PUMA is one of the world’s leading Sports Brands, designing, developing, selling and marketing footwear, apparel and accessories. Formorethan70 years, PUMA has relentlessly pushed sport and culture forward by creating fast products for the world’s fastest athletes. PUMA offers performance and sport-inspired lifestyle products in categories such as Football, Running and Training, Basketball, Golf, and Motorsports. It collaborates with renowned designers and brands to bring sport influences into street culture and fashion. The PUMA Group owns the brands PUMA, Cobra Golf and stichd. The company distributes its products in more than 120 countries, employsmore than16,000people worldwide, and is headquartered in Herzogenaurach/Germany. To learn more visit their website.  

About The Black Fives Foundation 

The Greenwich, CT-based Black Fives Foundation is a 501(c)3 public charity whose mission is to research, preserve, showcase, teach, and honor the pre-NBA history of African Americans in basketball, a period known as the Black Fives Era that lasted from the early 1900s to 1950 when the NBA signed its first Black players. The organization advocates expanding Black history education to amplify and include this important history, utilizing nearly 1,000 related artifacts in its historical archive as well as a portfolio of related intellectual property and other difference-making initiatives. For more information, please visit their website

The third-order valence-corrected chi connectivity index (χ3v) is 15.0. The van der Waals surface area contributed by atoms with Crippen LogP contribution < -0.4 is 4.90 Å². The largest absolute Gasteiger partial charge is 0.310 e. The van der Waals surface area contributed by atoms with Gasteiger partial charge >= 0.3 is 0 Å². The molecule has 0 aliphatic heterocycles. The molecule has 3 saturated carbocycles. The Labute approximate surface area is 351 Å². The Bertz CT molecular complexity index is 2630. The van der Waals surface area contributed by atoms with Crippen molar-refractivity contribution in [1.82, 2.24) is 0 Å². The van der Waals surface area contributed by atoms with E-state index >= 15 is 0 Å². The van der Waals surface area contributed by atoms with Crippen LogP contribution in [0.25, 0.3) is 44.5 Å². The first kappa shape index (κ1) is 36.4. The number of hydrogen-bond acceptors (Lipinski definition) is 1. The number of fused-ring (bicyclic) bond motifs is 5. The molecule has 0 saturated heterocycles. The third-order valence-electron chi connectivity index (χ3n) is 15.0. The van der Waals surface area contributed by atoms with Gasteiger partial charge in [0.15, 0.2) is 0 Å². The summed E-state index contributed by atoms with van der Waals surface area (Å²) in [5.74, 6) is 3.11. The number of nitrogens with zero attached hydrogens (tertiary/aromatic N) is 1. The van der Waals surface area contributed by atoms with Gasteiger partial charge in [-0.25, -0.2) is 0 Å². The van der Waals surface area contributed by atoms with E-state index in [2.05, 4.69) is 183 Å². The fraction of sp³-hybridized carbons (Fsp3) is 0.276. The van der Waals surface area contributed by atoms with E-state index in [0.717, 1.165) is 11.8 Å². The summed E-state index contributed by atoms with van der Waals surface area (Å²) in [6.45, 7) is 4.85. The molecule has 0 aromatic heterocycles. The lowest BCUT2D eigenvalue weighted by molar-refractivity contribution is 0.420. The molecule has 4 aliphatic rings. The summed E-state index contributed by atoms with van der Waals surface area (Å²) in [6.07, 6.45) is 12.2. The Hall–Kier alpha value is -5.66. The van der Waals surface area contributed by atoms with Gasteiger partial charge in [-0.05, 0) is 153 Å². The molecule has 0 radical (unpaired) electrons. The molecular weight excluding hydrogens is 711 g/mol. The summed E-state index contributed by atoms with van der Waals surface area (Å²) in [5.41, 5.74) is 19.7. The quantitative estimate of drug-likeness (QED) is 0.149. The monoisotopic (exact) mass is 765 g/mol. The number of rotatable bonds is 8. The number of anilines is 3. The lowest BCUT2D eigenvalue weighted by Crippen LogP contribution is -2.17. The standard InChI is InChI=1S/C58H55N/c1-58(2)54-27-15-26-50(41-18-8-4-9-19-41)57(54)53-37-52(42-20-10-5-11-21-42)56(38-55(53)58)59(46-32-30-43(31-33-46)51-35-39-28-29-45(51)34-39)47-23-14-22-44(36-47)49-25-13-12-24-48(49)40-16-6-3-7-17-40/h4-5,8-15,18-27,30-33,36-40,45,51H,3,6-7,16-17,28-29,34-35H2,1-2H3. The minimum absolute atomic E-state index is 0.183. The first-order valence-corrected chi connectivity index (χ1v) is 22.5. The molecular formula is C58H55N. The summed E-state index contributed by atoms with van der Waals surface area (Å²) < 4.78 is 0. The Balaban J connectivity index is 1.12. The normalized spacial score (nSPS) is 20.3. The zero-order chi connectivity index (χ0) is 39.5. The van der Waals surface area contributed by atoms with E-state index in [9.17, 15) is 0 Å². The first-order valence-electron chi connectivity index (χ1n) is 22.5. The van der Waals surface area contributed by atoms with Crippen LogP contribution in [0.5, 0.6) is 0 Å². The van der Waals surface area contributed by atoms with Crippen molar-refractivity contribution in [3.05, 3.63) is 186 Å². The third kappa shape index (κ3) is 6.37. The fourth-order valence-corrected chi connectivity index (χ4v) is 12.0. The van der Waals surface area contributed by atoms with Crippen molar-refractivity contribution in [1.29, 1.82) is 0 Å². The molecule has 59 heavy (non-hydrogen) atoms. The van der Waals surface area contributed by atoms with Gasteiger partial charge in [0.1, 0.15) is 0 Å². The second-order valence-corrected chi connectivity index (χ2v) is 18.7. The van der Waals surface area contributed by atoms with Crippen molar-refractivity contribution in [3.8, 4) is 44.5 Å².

PFAW x Enough of Trump

People For the American Way and Amsterdam News, the oldest Black-owned news business in the country, are excited to announce the completion of a major public art installation on the exterior of the Amsterdam News’s historic Harlem building. 

The installation includes images from prominent artists participating in the Enough of Trump campaign, including some of the most influential Black and Brown artists in the country. The installation, which includes a permanent 30’x 70’ mural by world-renowned artist, Carrie Mae Weems, covers the full front facade and north facing wall of the Amsterdam News headquarters at 2340 Frederick Douglass Blvd, New York, NY. It also features pieces by artists Shepard Fairey, Beverly McIver, Amalia Mesa-Bains and Angelica Muro.

“Today, we are three weeks away from the most important election of our lifetime and for a historic Black newspaper to blanket their building in Enough of Trump art, in the middle of Harlem, sends a clear message to the nation and the world that people have had enough of Trump,” said PFAW President Ben Jealous. “The issues driving the mostly Black artists and artists of color who are participating in the Enough of Trump campaign, include his continued mismanagement of the COVID-19 pandemic, his blatant racism, and his unconscionable encouragement of violent and deadly policing. We are really excited that the historic Amsterdam News is supporting artists participating in the Enough of Trump campaign.”